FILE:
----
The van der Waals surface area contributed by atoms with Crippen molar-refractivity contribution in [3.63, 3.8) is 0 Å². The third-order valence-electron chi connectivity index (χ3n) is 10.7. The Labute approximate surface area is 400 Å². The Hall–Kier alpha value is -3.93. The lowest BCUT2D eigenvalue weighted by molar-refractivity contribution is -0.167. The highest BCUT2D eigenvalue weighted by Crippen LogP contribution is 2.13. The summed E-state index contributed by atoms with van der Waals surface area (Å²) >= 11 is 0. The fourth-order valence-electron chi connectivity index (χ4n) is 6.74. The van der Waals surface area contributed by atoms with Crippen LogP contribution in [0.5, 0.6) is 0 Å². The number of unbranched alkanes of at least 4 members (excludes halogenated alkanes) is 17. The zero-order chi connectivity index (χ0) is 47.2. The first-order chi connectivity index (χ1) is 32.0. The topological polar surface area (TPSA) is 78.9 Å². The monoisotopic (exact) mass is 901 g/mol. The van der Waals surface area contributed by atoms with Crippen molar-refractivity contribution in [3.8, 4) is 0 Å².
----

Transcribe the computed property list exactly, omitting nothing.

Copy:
The van der Waals surface area contributed by atoms with Crippen molar-refractivity contribution in [3.63, 3.8) is 0 Å². The third-order valence-electron chi connectivity index (χ3n) is 10.7. The Labute approximate surface area is 400 Å². The Hall–Kier alpha value is -3.93. The lowest BCUT2D eigenvalue weighted by molar-refractivity contribution is -0.167. The highest BCUT2D eigenvalue weighted by Crippen LogP contribution is 2.13. The summed E-state index contributed by atoms with van der Waals surface area (Å²) >= 11 is 0. The fourth-order valence-electron chi connectivity index (χ4n) is 6.74. The van der Waals surface area contributed by atoms with Crippen LogP contribution in [0.5, 0.6) is 0 Å². The number of unbranched alkanes of at least 4 members (excludes halogenated alkanes) is 17. The zero-order chi connectivity index (χ0) is 47.2. The first-order chi connectivity index (χ1) is 32.0. The topological polar surface area (TPSA) is 78.9 Å². The monoisotopic (exact) mass is 901 g/mol. The van der Waals surface area contributed by atoms with Crippen molar-refractivity contribution in [3.8, 4) is 0 Å².